The first snow of winter arrived in Iceland this afternoon.
We have been discussing the beauty of two natural phenomena at the same time, northern lights and the glowing lava shooting out of a crater. Photographer James Appleton managed to capture a series of beautiful photographs that show both Aurora Borealis and an eruption in the same frame.
According to volcanologist Haraldur Sigurðsson, Bárðarbunga volcano is now sitting right on top of the earth’s hot spot.
The volume of the lava from the Holuhraun eruption is one of the greatest in recent history. It could contain over 150 Empire State Buildings, 100 Eiffel Towers or over 200 Khufu Pyramids. The volcano has even produced enough lava to build the Great Wall of China 1.5 times over.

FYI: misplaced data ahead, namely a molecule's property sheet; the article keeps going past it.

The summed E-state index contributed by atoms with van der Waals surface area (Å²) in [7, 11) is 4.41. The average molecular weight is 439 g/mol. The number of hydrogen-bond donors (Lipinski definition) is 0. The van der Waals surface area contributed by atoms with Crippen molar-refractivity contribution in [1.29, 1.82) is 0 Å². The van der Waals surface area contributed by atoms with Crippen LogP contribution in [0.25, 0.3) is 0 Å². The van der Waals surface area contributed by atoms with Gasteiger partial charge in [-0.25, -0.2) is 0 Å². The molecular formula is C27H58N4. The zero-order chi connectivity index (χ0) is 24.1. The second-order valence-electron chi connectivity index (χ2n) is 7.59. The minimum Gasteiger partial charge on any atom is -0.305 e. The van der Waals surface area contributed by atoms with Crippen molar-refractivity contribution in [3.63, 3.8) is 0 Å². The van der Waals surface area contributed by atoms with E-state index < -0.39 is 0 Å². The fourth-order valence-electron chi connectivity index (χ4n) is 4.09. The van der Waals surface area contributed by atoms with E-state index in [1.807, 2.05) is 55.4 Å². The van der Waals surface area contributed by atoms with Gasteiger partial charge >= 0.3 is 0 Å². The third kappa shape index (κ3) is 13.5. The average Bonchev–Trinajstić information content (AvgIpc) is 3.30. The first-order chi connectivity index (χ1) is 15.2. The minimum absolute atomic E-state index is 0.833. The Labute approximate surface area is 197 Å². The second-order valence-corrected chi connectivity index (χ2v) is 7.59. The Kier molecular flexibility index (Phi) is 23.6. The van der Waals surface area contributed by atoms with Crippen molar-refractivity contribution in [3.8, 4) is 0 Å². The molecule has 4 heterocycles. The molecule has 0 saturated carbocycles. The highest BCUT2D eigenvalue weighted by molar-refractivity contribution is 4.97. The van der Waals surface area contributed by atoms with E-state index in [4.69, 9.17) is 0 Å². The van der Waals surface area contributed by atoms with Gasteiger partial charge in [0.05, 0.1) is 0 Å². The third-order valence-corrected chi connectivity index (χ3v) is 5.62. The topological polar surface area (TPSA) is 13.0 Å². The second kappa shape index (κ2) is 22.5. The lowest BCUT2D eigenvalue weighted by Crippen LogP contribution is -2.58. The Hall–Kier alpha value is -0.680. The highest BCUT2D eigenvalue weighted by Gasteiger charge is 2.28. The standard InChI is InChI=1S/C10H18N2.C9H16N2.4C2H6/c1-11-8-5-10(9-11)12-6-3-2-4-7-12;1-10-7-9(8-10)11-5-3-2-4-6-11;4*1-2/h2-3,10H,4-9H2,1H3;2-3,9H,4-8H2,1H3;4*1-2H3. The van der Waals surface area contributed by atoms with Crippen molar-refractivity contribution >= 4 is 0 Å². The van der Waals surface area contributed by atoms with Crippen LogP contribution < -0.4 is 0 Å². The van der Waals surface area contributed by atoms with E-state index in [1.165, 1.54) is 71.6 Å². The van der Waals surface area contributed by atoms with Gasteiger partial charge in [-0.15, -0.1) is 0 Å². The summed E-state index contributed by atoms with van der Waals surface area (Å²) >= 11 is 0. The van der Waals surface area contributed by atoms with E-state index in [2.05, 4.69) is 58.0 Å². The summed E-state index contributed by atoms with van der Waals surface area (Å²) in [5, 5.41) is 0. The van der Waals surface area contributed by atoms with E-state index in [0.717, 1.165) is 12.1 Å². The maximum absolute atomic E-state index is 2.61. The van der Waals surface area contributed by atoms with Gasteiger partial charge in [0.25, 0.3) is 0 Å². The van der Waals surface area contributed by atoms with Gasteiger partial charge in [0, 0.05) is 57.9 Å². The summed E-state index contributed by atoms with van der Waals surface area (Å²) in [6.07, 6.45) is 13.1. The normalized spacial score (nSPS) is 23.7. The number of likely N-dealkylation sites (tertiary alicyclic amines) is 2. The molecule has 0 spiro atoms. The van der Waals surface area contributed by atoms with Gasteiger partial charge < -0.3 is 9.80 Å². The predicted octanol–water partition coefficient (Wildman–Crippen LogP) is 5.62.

An earthquake of magnitude 4.9 shook the crater in Bárðarbunga just after 10.30 pm on Wednesday night.
We are lucky that Holuhraun is about as far from all towns in Iceland as possible. But what if the eruption was in Reykjavík? How much damage would the eruption have done?
The Icelandic Met Office has now issued a new feature to its website, showing the most recent earthquakes at Bárðarbunga on maps that are updated more or less continuously.
A young German tourist, Christian Mathias Markus, born October 11, 1980 is missing. He was last seen on Thursday, September 18, when he left the hotel in Breiðavík in the West Fjords.
This 1926 video features people riding Icelandic horses in the streets, women wearing national costumes and lots of Icelandic children.